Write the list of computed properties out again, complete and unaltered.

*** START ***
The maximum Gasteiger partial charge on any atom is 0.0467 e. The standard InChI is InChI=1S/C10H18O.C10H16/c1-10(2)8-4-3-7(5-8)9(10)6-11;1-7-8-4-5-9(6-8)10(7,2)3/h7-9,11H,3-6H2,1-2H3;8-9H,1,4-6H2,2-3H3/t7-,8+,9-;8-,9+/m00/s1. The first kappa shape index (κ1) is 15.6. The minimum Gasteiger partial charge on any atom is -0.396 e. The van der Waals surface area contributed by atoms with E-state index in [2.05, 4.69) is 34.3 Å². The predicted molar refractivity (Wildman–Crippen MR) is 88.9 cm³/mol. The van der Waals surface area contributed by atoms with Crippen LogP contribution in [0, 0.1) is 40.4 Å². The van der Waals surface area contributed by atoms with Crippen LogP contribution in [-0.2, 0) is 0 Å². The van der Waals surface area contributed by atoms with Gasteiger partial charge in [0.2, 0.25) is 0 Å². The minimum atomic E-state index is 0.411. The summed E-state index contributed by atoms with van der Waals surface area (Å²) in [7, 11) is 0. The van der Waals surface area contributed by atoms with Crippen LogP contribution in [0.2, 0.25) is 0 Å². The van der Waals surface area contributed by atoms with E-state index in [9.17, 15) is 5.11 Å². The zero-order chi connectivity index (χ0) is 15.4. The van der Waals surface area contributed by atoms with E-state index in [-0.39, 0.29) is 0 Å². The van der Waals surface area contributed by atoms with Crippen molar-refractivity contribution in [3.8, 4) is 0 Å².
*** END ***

The maximum Gasteiger partial charge on any atom is 0.0467 e. The standard InChI is InChI=1S/C10H18O.C10H16/c1-10(2)8-4-3-7(5-8)9(10)6-11;1-7-8-4-5-9(6-8)10(7,2)3/h7-9,11H,3-6H2,1-2H3;8-9H,1,4-6H2,2-3H3/t7-,8+,9-;8-,9+/m00/s1. The first kappa shape index (κ1) is 15.6. The minimum Gasteiger partial charge on any atom is -0.396 e. The van der Waals surface area contributed by atoms with E-state index in [2.05, 4.69) is 34.3 Å². The predicted molar refractivity (Wildman–Crippen MR) is 88.9 cm³/mol. The van der Waals surface area contributed by atoms with Crippen LogP contribution in [0, 0.1) is 40.4 Å². The van der Waals surface area contributed by atoms with Crippen LogP contribution in [-0.2, 0) is 0 Å². The van der Waals surface area contributed by atoms with Gasteiger partial charge in [0.2, 0.25) is 0 Å². The minimum atomic E-state index is 0.411. The summed E-state index contributed by atoms with van der Waals surface area (Å²) in [7, 11) is 0. The van der Waals surface area contributed by atoms with Crippen LogP contribution in [0.2, 0.25) is 0 Å². The van der Waals surface area contributed by atoms with E-state index in [9.17, 15) is 5.11 Å². The zero-order chi connectivity index (χ0) is 15.4. The van der Waals surface area contributed by atoms with E-state index in [-0.39, 0.29) is 0 Å². The van der Waals surface area contributed by atoms with Crippen molar-refractivity contribution in [3.8, 4) is 0 Å².